## 6. Method Evaluations and Results

Method evaluations were performed to compare the performance of the LOG_LR, NLR, and CHVR methods. Three comparing methods are applied to estimating the urban scaling exponents $\mathsf{\beta}$ of six urban attributes in China, including GDP, total income, household water consumption, household electricity consumption, road surface area, and built-up area. The LOG_LR, NLR, and CHVR methods have been compared based on evaluation criteria in Section 5. Furthermore, the standard errors of the estimated $\beta $ were estimated using bootstrapping with replacement [1]. The summary of the urban scaling exponents, the corresponding standard errors, and method evaluations for these six urban attributes, using the demographic data with high accuracy provided by the census, are demonstrated in Table 1, which were derived from the CHVR method and the traditional methods in China in 2010.

#### 6.1. Method Evaluation Results of the LOG_LR, NLR, and CHVR Methods

The CHVR method presents significant improvements over both LOG_LR and NLR methods in terms of the coefficient of determination ${\mathrm{R}}^{2}$, the Cross-Validation Index (CVI), and the Monte Carlo Index (MCI).

(1) The coefficient of determination ${\mathrm{R}}^{2}$: The value of ${\mathrm{R}}^{2}$ in the CHVR method is the highest, and that in the NLR method is the second highest among these three methods for six urban attributes. Taking the total income as an example, almost 96.25% of the response variable is explained by the CHVR method, compared with 73.67% explained by the LOG_LR method, and 81.45% explained by the NLR method. It can be concluded that the CHVR method shows a significant improvement over traditional methods in terms of ${\mathrm{R}}^{2}$.

(2) The Cross-Validation Index (CVI): The value of CVI in the CHVR method is much lower than the respective values for the LOG_LR and NLR for urban attributes, clearly indicating that the CHVR method performs better than the other two methods. For urban attributes (namely, GDP, total income, household electricity consumption, and built-up area), it can be observed that CVI in the CHVR is lower than that in the LOG_LR method, and CVI in the NLR method is the highest. For household water consumption, it can be observed that that CVI in the CHVR is lower than that in the NLR method, and CVI in the LOG_LR method is the highest. These comparisons demonstrate that the CHVR method outperforms both LOG_LR and NLR methods in the cross-validation test. Road surface area is a special case, where $\mathrm{CVI}$ in the CHVR method is higher than $\mathrm{CVI}$ in the NLR method; however, the proposed method still performs better than the LOG_LR method. The selection bias in the dimension of the dependent variable and imprecisions in data gathering may be possible reasons for this exception, which will be further examined.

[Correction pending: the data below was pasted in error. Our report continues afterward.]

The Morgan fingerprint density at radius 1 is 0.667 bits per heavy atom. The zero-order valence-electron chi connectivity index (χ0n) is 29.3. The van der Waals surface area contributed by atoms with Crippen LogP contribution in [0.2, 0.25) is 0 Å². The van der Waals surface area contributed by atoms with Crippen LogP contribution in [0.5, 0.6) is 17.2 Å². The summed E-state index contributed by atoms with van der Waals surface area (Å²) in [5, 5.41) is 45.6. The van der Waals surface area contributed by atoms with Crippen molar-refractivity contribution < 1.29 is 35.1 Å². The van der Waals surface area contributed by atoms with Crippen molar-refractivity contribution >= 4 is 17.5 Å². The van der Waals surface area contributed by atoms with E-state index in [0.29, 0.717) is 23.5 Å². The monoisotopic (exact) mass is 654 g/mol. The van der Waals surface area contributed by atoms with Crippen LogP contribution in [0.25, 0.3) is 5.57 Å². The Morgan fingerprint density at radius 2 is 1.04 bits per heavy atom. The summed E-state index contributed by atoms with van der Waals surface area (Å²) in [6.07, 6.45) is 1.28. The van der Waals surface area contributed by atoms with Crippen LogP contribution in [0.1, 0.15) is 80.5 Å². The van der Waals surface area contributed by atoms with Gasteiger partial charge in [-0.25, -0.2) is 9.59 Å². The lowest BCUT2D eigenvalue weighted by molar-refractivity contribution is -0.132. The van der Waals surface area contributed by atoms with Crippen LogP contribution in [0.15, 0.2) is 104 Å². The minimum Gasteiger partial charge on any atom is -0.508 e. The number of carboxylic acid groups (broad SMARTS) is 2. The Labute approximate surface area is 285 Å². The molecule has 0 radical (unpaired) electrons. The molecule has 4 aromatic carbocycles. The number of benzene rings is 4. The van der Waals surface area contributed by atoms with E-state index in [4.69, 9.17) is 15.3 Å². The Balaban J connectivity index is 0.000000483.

(3) The Monte Carlo Index (MCI): The value of MCI of the CHVR method is much lower than the respective values of the LOG_LR and NLR methods for urban attributes, clearly indicating that the CHVR method performs better than the other two methods. For urban attributes, namely, GDP, household electricity consumption, and road surface area, ${\mathrm{MCI}}_{\mathrm{CHVR}}\text{}{\mathrm{MCI}}_{\mathrm{NLR}}{\mathrm{MCI}}_{\mathrm{LOG}\_\mathrm{LR}},$ demonstrating that the CHVR method performs the best, and the NLR method performs second best among the three methods. For urban attributes, namely, total income, household water consumption, and built-up area, it can be observed that ${\mathrm{MCI}}_{\mathrm{CHVR}}\text{}{\mathrm{MCI}}_{\mathrm{LOG}\_\mathrm{LR}}{\mathrm{MCI}}_{\mathrm{NLR}}$, showing that the CHVR method performs the best, and the LOG_LR method performs second best among the three methods. It can be concluded that the CHVR method can derive urban scaling exponents with higher accuracy in terms of MCI out of limits of dependent variables.

In summary, the results obtained using three kinds of comparison criteria verify the outperformance of the CHVR method in terms of a basic statistical assessment, an assessment based on random independent variables, and dependent variables. The effectiveness of the CHVR method is mainly attributed to the variance function with heterogeneity describing mixed effects accurately and the consideration of the lower bound constraints.

#### 6.2. Heterogeneity Results of the LOG_LR, NLR, and CHVR Methods

To further explore the effectiveness of the variance function describing heterogeneity in the CHVR method, a visual inspection of residuals and the BP test were utilized to examine how heterogeneity varies between the traditional methods and the CHVR method.

The plot of the log-transformed fitted values versus residuals of urban attributes was utilized to compare heterogeneity in three methods qualitatively. Taking GDP as an example, as shown in Figure 4, the plots of the log-transformed fitted values versus residuals of the GDP for both LOG_LR and CHVR methods show that the residuals are independent of the fitted value, indicating homogeneity. However, the shape of a horn for the NLR method indicates heterogeneity, as described in Section 3.4.